Home flipping is back with a vengeance. The LA Times reports that 1,377 houses were flipped in Southern California in May, more than at any time since the peak of the housing boom back in June 2005. Flippers are real estate investors who buy houses, fix them up quickly, and then resell them for a profit.

Interestingly, a growing number of flippers are focusing on luxury homes, rather than houses in the middle of the market. The Wall Street Journal reports that flipped homes priced at $1 million or more jumped 35% in 2012 compared to the previous year. For these luxury homes, major overhauls are common, often with entire new floor plans and landscaping put in place, and sometimes over $1 million of renovations.

The “House of Rock” was created from an English Cottage – Tudor estate bought in 2010 by Elaine Culotti, an accomplished designer who is experienced in buying and renovating homes. The 10,000-square-foot home, on almost 2 acres of golf-course-adjacent real estate, was originally designed by master architect Elmer Grey (who also designed the Beverly Hills Hotel) and was outfitted by Culotti to serve as a professional sound studio, with state-of-the-art recording capabilities in almost every room. The studio alone has been estimated to have cost $3.5 million to build. Indeed, in renovating and expanding the home, Elaine Culotti spared no expense, assembling a dream team of designers, including Ralph Pucci, David Bromstad, Susan Cohen, Sami Hayek, Kelly Van Halen and Kyle Schuneman.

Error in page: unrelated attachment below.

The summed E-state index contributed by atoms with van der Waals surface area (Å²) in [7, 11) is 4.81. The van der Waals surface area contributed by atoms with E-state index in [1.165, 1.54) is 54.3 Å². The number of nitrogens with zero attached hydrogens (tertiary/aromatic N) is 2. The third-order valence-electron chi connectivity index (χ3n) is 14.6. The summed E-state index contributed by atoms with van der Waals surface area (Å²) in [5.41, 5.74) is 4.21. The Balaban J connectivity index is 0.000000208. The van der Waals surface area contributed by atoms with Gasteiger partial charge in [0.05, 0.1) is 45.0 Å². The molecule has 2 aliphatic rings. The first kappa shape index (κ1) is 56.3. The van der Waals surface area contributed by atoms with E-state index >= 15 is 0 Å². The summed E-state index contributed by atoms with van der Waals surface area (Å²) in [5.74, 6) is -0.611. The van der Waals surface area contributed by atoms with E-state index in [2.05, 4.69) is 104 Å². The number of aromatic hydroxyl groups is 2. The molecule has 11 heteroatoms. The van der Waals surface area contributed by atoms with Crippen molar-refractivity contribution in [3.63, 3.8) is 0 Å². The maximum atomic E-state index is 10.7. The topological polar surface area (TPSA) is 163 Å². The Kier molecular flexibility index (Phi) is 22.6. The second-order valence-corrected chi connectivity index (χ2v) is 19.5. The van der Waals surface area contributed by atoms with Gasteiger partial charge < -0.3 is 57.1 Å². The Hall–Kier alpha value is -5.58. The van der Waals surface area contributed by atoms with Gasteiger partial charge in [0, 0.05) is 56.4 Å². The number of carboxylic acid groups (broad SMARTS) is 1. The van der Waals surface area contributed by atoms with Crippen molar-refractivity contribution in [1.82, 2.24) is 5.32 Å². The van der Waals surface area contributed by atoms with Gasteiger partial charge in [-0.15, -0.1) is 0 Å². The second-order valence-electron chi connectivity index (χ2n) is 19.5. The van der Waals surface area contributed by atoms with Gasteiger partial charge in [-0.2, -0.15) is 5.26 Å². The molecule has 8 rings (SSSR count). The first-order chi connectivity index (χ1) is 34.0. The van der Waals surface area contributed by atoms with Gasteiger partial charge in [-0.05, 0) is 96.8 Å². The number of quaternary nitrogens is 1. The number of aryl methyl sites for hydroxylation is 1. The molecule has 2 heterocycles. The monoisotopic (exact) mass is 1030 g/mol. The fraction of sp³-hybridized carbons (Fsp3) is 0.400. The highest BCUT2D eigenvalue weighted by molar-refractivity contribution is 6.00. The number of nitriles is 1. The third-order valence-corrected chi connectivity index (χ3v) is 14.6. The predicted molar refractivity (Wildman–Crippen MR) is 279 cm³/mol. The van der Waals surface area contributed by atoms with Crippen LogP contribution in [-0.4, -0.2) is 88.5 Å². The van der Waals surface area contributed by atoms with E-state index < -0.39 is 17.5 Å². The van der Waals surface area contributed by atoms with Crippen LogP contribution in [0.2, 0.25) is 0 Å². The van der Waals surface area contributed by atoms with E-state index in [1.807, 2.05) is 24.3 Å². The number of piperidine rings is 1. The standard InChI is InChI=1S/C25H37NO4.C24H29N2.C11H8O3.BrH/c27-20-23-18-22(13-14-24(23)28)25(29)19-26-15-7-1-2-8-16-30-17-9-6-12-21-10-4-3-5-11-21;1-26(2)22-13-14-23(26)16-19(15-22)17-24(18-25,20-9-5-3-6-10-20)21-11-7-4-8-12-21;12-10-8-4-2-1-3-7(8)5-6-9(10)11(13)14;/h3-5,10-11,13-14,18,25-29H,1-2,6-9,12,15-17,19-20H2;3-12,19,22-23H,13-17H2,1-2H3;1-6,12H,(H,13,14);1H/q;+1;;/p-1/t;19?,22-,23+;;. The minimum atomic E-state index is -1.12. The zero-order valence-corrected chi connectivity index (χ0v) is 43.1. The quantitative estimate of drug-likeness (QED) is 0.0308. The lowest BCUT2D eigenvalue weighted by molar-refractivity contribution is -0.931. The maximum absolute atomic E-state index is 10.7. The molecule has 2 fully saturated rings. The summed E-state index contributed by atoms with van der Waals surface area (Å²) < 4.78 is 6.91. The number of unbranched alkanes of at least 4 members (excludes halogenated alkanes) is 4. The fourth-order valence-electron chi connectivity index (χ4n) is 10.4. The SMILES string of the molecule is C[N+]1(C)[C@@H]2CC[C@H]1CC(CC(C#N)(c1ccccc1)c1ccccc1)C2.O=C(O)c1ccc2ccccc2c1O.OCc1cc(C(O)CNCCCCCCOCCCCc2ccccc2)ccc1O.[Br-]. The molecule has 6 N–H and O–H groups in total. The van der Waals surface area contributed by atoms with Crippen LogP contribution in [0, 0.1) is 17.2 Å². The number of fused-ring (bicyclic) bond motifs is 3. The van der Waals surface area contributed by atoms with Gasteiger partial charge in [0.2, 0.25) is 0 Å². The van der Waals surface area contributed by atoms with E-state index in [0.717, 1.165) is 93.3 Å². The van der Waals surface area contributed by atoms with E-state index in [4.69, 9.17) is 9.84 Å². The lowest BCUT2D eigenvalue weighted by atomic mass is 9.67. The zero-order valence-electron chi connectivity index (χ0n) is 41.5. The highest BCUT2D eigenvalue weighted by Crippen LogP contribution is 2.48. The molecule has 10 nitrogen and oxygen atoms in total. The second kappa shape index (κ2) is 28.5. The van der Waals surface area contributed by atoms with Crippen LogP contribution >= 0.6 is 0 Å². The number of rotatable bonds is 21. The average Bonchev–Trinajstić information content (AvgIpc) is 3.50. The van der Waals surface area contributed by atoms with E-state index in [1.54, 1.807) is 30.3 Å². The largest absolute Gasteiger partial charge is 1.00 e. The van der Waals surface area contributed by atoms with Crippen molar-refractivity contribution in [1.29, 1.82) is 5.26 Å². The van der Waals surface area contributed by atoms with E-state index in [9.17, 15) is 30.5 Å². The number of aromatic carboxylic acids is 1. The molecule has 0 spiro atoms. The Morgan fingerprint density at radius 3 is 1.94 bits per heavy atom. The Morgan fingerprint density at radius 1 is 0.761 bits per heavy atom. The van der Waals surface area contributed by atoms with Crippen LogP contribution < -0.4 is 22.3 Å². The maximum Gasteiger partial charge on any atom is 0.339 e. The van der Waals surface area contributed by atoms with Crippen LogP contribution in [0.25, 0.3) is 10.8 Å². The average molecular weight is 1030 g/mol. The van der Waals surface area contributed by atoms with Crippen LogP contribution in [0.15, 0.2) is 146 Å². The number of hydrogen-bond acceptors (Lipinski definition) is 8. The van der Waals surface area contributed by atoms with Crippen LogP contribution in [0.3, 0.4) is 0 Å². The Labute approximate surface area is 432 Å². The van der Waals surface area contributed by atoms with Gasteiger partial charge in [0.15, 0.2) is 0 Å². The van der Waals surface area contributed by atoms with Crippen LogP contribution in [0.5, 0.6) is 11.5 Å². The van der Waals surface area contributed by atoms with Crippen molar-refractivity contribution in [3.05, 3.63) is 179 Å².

Another luxury flip is the mansion in Holmby Hills known as “The Reserve.” This two-acre home was listed earlier this year for $25 million by actors and business partners Jeremy Renner and Kristoffer Winters, who together have reportedly renovated and flipped more than 20 houses. The two purchased the mansion at auction for $7 million and outfitted it with renovated 14-foot ceilings, a cobblestone driveway, pool, spa and home theater. It has been reported they spent a total of $10 million on the rebuild.

The frenzy has also brought new interest in watching home flippers on reality TV. Home-flipping shows fell off during the recession: “Flip this House,” on A&E, was canceled in 2009, and Bravo’s “Flipping Out” changed directions after the second season to focus on interior design. HGTV premiered a new show in April, “Flip or Flop,” starring home-flipper Tarek El Moussa. Spike TV has “Flip Men,” and A&E is back in the game with “Flipping Vegas.”

The figure of flipped homes has stayed above 1,000 for the last 11 months, compared with fewer than 200 during low points of the recession. May, though, was unexpectedly high, and many experts predict that the home-flipping trend is only going to get hotter in the coming months.